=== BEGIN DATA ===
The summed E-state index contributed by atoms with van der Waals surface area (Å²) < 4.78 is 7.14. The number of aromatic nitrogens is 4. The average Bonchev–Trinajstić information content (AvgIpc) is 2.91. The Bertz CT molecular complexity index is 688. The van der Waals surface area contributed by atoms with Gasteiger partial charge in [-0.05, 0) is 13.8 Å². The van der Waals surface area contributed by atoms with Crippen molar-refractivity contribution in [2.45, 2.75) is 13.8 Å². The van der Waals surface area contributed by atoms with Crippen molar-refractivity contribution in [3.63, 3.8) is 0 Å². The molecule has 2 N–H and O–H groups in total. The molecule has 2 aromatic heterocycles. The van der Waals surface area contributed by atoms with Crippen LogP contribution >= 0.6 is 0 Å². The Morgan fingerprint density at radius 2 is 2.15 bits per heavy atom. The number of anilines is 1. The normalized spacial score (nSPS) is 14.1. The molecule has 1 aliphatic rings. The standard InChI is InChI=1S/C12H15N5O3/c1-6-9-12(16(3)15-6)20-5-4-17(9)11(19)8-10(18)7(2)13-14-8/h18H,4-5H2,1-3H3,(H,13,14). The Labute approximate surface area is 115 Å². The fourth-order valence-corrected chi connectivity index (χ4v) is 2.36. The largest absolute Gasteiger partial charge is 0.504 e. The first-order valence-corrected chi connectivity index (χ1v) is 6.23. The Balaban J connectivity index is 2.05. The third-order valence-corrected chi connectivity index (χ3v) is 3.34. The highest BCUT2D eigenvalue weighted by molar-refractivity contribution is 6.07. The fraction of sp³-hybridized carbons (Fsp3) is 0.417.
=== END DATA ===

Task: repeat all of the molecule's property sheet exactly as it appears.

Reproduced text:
The summed E-state index contributed by atoms with van der Waals surface area (Å²) < 4.78 is 7.14. The number of aromatic nitrogens is 4. The average Bonchev–Trinajstić information content (AvgIpc) is 2.91. The Bertz CT molecular complexity index is 688. The van der Waals surface area contributed by atoms with Gasteiger partial charge in [-0.05, 0) is 13.8 Å². The van der Waals surface area contributed by atoms with Crippen molar-refractivity contribution in [2.45, 2.75) is 13.8 Å². The van der Waals surface area contributed by atoms with Crippen molar-refractivity contribution in [3.63, 3.8) is 0 Å². The molecule has 2 N–H and O–H groups in total. The molecule has 2 aromatic heterocycles. The van der Waals surface area contributed by atoms with Crippen LogP contribution >= 0.6 is 0 Å². The Morgan fingerprint density at radius 2 is 2.15 bits per heavy atom. The number of anilines is 1. The normalized spacial score (nSPS) is 14.1. The molecule has 1 aliphatic rings. The standard InChI is InChI=1S/C12H15N5O3/c1-6-9-12(16(3)15-6)20-5-4-17(9)11(19)8-10(18)7(2)13-14-8/h18H,4-5H2,1-3H3,(H,13,14). The Labute approximate surface area is 115 Å². The fourth-order valence-corrected chi connectivity index (χ4v) is 2.36. The largest absolute Gasteiger partial charge is 0.504 e. The first-order valence-corrected chi connectivity index (χ1v) is 6.23. The Balaban J connectivity index is 2.05. The third-order valence-corrected chi connectivity index (χ3v) is 3.34. The highest BCUT2D eigenvalue weighted by molar-refractivity contribution is 6.07. The fraction of sp³-hybridized carbons (Fsp3) is 0.417.